The birds returned to Minnesota two weeks ago, on a day when the temperature was negative one. They are the first harbingers of spring for me, when the world still feels impossibly cold for birds, and it’s hard to imagine little green blades rising through the frozen earth. Now their twitter tweet-tweet-tweet is a morning reminder that the world will thaw and those green shoots will appear. So because it’s still winter in Minnesota. And because our favorite Turkish hole-in-the-wall, where we used to enjoy such a stew, up and disappeared. And because my Honey Girl is home from college. And because little Annie and I are a little batty after months inside the house. And because my sweet butcher Greg cubed some lovely lamb shoulder for me… I made a lamb stew to celebrate impending spring! Now, how do I know that little Annie, our ginger terrier, is feeling a little batty, too? Because she perches on the arm of a chair in my office and looks longingly outside. Then she looks at me. And stares. When it’s winter here, our walks are brief, and some days it’s simply too cold to go out. We’re both ready for a long walk, for puddles and mud and brief sink-baths for cold, dirty paws. I know, Annie, it’s time, it’s time. Hurry up, Spring!
Lamb Stew Tips
Lamb shoulder is a fattier cut with more flavor. Leg of lamb is leaner. Choose one or a combination according to your preference.
When you sear the lamb, do not overcrowd the pan. There should be a little space between each piece of lamb. If the pan is full, the lamb will steam rather than brown. A good brown crust on the lamb will add tremendous flavor to the stew, so don’t rush this step. You will likely have to sear the lamb in batches.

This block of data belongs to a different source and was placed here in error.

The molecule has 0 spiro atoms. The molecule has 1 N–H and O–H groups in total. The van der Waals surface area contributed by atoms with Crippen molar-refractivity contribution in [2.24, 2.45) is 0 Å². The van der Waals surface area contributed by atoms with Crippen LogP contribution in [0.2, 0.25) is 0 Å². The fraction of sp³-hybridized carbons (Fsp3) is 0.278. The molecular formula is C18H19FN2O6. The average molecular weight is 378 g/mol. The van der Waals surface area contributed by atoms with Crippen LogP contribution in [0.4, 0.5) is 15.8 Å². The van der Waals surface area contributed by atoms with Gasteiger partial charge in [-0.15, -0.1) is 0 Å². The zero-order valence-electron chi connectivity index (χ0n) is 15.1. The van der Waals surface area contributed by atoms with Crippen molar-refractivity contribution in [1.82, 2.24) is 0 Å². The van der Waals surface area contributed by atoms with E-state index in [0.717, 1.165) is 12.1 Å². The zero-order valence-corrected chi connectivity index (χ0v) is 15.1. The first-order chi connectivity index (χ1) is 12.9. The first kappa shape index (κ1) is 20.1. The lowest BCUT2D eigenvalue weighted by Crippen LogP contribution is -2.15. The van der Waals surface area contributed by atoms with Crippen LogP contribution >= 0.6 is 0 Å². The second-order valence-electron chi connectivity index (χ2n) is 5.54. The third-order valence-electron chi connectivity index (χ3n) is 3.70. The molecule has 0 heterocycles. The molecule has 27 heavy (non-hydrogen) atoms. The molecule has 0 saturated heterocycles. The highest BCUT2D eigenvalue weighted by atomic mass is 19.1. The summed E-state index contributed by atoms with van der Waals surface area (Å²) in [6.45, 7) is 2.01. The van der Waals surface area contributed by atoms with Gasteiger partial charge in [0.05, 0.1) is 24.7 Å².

Do not peek at the lamb while it sears. You will smell it and see its brown crust at the edges when it is ready. If it sticks to the pan, it’s not ready.
Fond is the browned meat essence (fat, sugars, proteins…) that forms on the bottom of a pan. It is one of the keys to a delicious stew.
Do not use cooking wine in this (or any) recipe. Use something tasty you would drink.
Yield: about 12 servings
2 pounds cubed lamb shoulder or leg
1 large onion, diced
6 cloves garlic, minced
1 green pepper, diced
1 red pepper, diced
2 small eggplants, cubed
4 carrots, peeled and diced
1 T. dried oregano
1 c. white wine
28 ounces crushed tomatoes (I prefer Bio Naturae brand.)
14 ounces diced tomatoes
28 ounces tinned chick peas
3 c. chicken stock (recipe here or Swanson’s organic)
salt and pepper
olive oil for the pan
- Season the meat well with salt and pepper.
- Heat a large Dutch oven over medium high heat. When it is hot drizzle in some olive oil. When it is hot, add the lamb in a single layer. Do not crowd the pan.
- Sear the lamb until it has a deep brown crust. Turn over the lamb and sear the other side. Transfer the browned lamb from the pan to a plate and sear the next batch.
- Spoon out the excess fat and discard it.
- Lower the heat a bit and add the onions to the pan. Season them with a little salt and pepper. Sauté them, scraping up the fond on the bottom of the pan with a wooden spoon.
- Add the garlic and stir for one minute.
- Add the rest of the fresh vegetables and the oregano and sauté for a few minutes.
- Add the wine and scrape all of the fond from the bottom and sides of the pan.
- Add the tomatoes, chick peas, and chicken stock and cover the pot. Raise the heat and bring the stew to a boil. Reduce the heat immediately to the lowest possible setting and simmer at a low burble for about an hour to an hour and a half, or until the lamb is very tender. If the stew is not thick enough, remove the lid and simmer a little longer.
- Taste the stew and adjust the seasoning if necessary.